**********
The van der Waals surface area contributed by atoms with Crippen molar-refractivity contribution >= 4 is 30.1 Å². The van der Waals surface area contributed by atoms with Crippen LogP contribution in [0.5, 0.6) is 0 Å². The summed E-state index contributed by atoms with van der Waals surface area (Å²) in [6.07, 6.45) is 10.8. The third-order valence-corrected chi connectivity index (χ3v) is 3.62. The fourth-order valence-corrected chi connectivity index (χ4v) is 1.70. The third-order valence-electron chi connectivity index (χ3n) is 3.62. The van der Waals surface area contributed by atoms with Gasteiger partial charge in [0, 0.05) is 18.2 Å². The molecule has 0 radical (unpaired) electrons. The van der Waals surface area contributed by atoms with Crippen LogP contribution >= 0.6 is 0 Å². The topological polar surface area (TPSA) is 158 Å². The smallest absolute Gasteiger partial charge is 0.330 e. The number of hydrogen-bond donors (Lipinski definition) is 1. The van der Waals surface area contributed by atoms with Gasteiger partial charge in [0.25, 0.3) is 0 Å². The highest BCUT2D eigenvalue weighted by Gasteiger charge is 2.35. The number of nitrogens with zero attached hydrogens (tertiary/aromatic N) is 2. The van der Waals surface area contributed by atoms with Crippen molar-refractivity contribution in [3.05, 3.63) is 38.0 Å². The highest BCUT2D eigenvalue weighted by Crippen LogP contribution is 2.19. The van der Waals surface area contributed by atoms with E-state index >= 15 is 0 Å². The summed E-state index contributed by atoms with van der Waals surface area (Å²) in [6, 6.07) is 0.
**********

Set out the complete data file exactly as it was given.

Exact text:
The van der Waals surface area contributed by atoms with Crippen molar-refractivity contribution >= 4 is 30.1 Å². The van der Waals surface area contributed by atoms with Crippen LogP contribution in [0.5, 0.6) is 0 Å². The summed E-state index contributed by atoms with van der Waals surface area (Å²) in [6.07, 6.45) is 10.8. The third-order valence-corrected chi connectivity index (χ3v) is 3.62. The fourth-order valence-corrected chi connectivity index (χ4v) is 1.70. The third-order valence-electron chi connectivity index (χ3n) is 3.62. The van der Waals surface area contributed by atoms with Gasteiger partial charge in [0, 0.05) is 18.2 Å². The molecule has 0 radical (unpaired) electrons. The van der Waals surface area contributed by atoms with Crippen LogP contribution >= 0.6 is 0 Å². The topological polar surface area (TPSA) is 158 Å². The smallest absolute Gasteiger partial charge is 0.330 e. The number of hydrogen-bond donors (Lipinski definition) is 1. The van der Waals surface area contributed by atoms with Gasteiger partial charge in [0.25, 0.3) is 0 Å². The highest BCUT2D eigenvalue weighted by Gasteiger charge is 2.35. The number of nitrogens with zero attached hydrogens (tertiary/aromatic N) is 2. The van der Waals surface area contributed by atoms with Crippen molar-refractivity contribution in [3.05, 3.63) is 38.0 Å². The highest BCUT2D eigenvalue weighted by Crippen LogP contribution is 2.19. The van der Waals surface area contributed by atoms with E-state index >= 15 is 0 Å². The summed E-state index contributed by atoms with van der Waals surface area (Å²) in [6, 6.07) is 0.